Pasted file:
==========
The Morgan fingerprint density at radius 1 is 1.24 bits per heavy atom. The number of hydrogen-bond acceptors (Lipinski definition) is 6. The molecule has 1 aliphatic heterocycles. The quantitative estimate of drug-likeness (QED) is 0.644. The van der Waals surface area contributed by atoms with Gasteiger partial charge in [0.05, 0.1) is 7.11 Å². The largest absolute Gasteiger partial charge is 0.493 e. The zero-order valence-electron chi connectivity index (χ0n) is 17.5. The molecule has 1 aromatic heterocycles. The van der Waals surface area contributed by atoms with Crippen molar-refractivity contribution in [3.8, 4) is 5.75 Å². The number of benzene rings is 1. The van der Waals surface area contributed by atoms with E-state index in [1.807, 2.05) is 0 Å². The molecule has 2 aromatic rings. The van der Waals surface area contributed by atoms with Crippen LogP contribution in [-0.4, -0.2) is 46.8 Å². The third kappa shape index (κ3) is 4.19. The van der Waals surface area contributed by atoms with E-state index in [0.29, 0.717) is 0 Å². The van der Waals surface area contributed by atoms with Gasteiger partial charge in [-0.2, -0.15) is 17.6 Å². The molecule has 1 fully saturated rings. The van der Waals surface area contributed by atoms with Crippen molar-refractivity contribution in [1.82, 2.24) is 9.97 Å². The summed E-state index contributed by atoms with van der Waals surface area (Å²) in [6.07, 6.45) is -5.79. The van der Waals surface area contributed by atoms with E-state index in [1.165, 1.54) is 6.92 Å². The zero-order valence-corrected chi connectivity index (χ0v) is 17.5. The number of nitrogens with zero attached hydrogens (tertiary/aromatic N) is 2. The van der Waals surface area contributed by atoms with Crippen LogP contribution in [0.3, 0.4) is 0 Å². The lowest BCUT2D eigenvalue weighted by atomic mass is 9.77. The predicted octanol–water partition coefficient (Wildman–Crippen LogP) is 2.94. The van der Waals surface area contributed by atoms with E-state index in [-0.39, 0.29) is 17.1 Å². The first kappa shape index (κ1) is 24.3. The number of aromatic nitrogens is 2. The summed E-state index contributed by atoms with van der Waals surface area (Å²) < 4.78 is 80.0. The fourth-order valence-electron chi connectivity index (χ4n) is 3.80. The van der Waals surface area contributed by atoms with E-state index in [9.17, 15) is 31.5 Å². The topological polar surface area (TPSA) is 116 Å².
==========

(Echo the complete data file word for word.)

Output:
The Morgan fingerprint density at radius 1 is 1.24 bits per heavy atom. The number of hydrogen-bond acceptors (Lipinski definition) is 6. The molecule has 1 aliphatic heterocycles. The quantitative estimate of drug-likeness (QED) is 0.644. The van der Waals surface area contributed by atoms with Gasteiger partial charge in [0.05, 0.1) is 7.11 Å². The largest absolute Gasteiger partial charge is 0.493 e. The zero-order valence-electron chi connectivity index (χ0n) is 17.5. The molecule has 1 aromatic heterocycles. The van der Waals surface area contributed by atoms with Crippen molar-refractivity contribution in [3.8, 4) is 5.75 Å². The number of benzene rings is 1. The van der Waals surface area contributed by atoms with E-state index in [1.807, 2.05) is 0 Å². The molecule has 2 aromatic rings. The van der Waals surface area contributed by atoms with Crippen LogP contribution in [-0.4, -0.2) is 46.8 Å². The third kappa shape index (κ3) is 4.19. The van der Waals surface area contributed by atoms with E-state index in [0.29, 0.717) is 0 Å². The van der Waals surface area contributed by atoms with Gasteiger partial charge in [-0.2, -0.15) is 17.6 Å². The molecule has 1 fully saturated rings. The van der Waals surface area contributed by atoms with Crippen molar-refractivity contribution in [1.82, 2.24) is 9.97 Å². The summed E-state index contributed by atoms with van der Waals surface area (Å²) in [6.07, 6.45) is -5.79. The van der Waals surface area contributed by atoms with E-state index in [1.165, 1.54) is 6.92 Å². The zero-order valence-corrected chi connectivity index (χ0v) is 17.5. The number of nitrogens with zero attached hydrogens (tertiary/aromatic N) is 2. The van der Waals surface area contributed by atoms with Crippen LogP contribution in [0.3, 0.4) is 0 Å². The lowest BCUT2D eigenvalue weighted by atomic mass is 9.77. The predicted octanol–water partition coefficient (Wildman–Crippen LogP) is 2.94. The van der Waals surface area contributed by atoms with E-state index in [-0.39, 0.29) is 17.1 Å². The first kappa shape index (κ1) is 24.3. The number of aromatic nitrogens is 2. The summed E-state index contributed by atoms with van der Waals surface area (Å²) < 4.78 is 80.0. The fourth-order valence-electron chi connectivity index (χ4n) is 3.80. The van der Waals surface area contributed by atoms with E-state index in [9.17, 15) is 31.5 Å². The topological polar surface area (TPSA) is 116 Å².